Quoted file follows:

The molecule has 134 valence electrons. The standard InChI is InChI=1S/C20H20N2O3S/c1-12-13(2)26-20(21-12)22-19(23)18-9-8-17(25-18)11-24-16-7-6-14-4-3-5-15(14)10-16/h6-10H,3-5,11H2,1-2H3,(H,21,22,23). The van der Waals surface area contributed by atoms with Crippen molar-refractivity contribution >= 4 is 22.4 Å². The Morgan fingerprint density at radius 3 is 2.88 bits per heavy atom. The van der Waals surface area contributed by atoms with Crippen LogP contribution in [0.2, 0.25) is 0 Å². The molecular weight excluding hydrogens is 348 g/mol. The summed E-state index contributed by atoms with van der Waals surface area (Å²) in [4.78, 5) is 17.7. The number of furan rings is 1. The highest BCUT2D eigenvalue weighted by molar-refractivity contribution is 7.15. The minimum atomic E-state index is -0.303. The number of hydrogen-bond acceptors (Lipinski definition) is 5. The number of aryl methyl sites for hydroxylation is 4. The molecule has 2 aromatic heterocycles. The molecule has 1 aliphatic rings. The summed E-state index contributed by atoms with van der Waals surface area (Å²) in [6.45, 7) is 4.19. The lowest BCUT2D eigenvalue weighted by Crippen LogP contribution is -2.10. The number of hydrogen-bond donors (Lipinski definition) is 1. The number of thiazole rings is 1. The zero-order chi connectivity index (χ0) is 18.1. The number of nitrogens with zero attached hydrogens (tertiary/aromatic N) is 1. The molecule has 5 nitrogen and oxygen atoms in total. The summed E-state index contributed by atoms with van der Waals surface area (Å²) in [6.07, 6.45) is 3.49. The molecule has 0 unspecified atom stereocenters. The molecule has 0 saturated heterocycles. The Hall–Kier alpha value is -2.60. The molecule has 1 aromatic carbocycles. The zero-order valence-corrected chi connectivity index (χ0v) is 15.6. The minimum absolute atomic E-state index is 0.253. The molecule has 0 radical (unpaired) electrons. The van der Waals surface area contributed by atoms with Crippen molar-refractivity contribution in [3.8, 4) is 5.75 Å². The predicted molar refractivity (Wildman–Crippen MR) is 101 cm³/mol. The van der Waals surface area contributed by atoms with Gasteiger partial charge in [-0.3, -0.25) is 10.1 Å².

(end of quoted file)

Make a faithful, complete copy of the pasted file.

The molecule has 134 valence electrons. The standard InChI is InChI=1S/C20H20N2O3S/c1-12-13(2)26-20(21-12)22-19(23)18-9-8-17(25-18)11-24-16-7-6-14-4-3-5-15(14)10-16/h6-10H,3-5,11H2,1-2H3,(H,21,22,23). The van der Waals surface area contributed by atoms with Crippen molar-refractivity contribution >= 4 is 22.4 Å². The Morgan fingerprint density at radius 3 is 2.88 bits per heavy atom. The van der Waals surface area contributed by atoms with Crippen LogP contribution in [0.2, 0.25) is 0 Å². The molecular weight excluding hydrogens is 348 g/mol. The summed E-state index contributed by atoms with van der Waals surface area (Å²) in [4.78, 5) is 17.7. The number of furan rings is 1. The highest BCUT2D eigenvalue weighted by molar-refractivity contribution is 7.15. The minimum atomic E-state index is -0.303. The number of hydrogen-bond acceptors (Lipinski definition) is 5. The number of aryl methyl sites for hydroxylation is 4. The molecule has 2 aromatic heterocycles. The molecule has 1 aliphatic rings. The summed E-state index contributed by atoms with van der Waals surface area (Å²) in [6.45, 7) is 4.19. The lowest BCUT2D eigenvalue weighted by Crippen LogP contribution is -2.10. The number of hydrogen-bond donors (Lipinski definition) is 1. The number of thiazole rings is 1. The zero-order chi connectivity index (χ0) is 18.1. The number of nitrogens with zero attached hydrogens (tertiary/aromatic N) is 1. The molecule has 5 nitrogen and oxygen atoms in total. The summed E-state index contributed by atoms with van der Waals surface area (Å²) in [6.07, 6.45) is 3.49. The molecule has 0 unspecified atom stereocenters. The molecule has 0 saturated heterocycles. The Hall–Kier alpha value is -2.60. The molecule has 1 aromatic carbocycles. The zero-order valence-corrected chi connectivity index (χ0v) is 15.6. The minimum absolute atomic E-state index is 0.253. The molecule has 0 radical (unpaired) electrons. The van der Waals surface area contributed by atoms with Crippen molar-refractivity contribution in [3.8, 4) is 5.75 Å². The predicted molar refractivity (Wildman–Crippen MR) is 101 cm³/mol. The van der Waals surface area contributed by atoms with Gasteiger partial charge in [-0.3, -0.25) is 10.1 Å².